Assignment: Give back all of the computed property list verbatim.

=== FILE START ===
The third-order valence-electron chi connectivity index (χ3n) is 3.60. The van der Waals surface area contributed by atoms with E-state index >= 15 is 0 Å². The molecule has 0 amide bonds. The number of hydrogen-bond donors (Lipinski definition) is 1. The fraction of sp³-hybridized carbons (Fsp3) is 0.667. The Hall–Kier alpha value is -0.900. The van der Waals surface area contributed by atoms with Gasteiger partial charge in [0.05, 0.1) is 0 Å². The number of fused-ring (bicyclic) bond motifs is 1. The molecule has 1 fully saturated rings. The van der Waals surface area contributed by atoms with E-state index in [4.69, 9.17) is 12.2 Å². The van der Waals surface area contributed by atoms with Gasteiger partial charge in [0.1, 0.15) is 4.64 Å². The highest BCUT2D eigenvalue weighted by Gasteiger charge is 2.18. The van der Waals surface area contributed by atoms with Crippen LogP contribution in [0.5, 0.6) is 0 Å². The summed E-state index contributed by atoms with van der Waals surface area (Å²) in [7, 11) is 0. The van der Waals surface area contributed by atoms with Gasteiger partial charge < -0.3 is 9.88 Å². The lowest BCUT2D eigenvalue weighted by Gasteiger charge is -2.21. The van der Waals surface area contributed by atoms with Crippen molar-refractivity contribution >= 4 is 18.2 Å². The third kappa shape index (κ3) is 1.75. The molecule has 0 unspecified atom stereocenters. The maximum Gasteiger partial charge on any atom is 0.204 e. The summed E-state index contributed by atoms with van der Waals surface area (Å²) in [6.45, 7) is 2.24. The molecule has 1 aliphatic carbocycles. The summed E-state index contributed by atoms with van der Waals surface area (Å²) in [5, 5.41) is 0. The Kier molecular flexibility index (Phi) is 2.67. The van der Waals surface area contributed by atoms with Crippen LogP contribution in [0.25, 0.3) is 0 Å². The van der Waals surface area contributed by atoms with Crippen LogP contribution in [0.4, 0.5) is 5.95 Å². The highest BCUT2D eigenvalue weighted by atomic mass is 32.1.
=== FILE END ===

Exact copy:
The third-order valence-electron chi connectivity index (χ3n) is 3.60. The van der Waals surface area contributed by atoms with E-state index >= 15 is 0 Å². The molecule has 0 amide bonds. The number of hydrogen-bond donors (Lipinski definition) is 1. The fraction of sp³-hybridized carbons (Fsp3) is 0.667. The Hall–Kier alpha value is -0.900. The van der Waals surface area contributed by atoms with Gasteiger partial charge in [0.05, 0.1) is 0 Å². The number of fused-ring (bicyclic) bond motifs is 1. The molecule has 1 fully saturated rings. The van der Waals surface area contributed by atoms with E-state index in [4.69, 9.17) is 12.2 Å². The van der Waals surface area contributed by atoms with Gasteiger partial charge in [0.1, 0.15) is 4.64 Å². The highest BCUT2D eigenvalue weighted by Gasteiger charge is 2.18. The van der Waals surface area contributed by atoms with Crippen LogP contribution in [0.5, 0.6) is 0 Å². The summed E-state index contributed by atoms with van der Waals surface area (Å²) in [7, 11) is 0. The van der Waals surface area contributed by atoms with Gasteiger partial charge < -0.3 is 9.88 Å². The lowest BCUT2D eigenvalue weighted by Gasteiger charge is -2.21. The van der Waals surface area contributed by atoms with Crippen molar-refractivity contribution >= 4 is 18.2 Å². The third kappa shape index (κ3) is 1.75. The molecule has 0 unspecified atom stereocenters. The maximum Gasteiger partial charge on any atom is 0.204 e. The summed E-state index contributed by atoms with van der Waals surface area (Å²) in [6.45, 7) is 2.24. The molecule has 1 aliphatic carbocycles. The summed E-state index contributed by atoms with van der Waals surface area (Å²) in [5, 5.41) is 0. The Kier molecular flexibility index (Phi) is 2.67. The van der Waals surface area contributed by atoms with Crippen LogP contribution in [0.25, 0.3) is 0 Å². The van der Waals surface area contributed by atoms with Crippen LogP contribution in [0.4, 0.5) is 5.95 Å². The highest BCUT2D eigenvalue weighted by atomic mass is 32.1.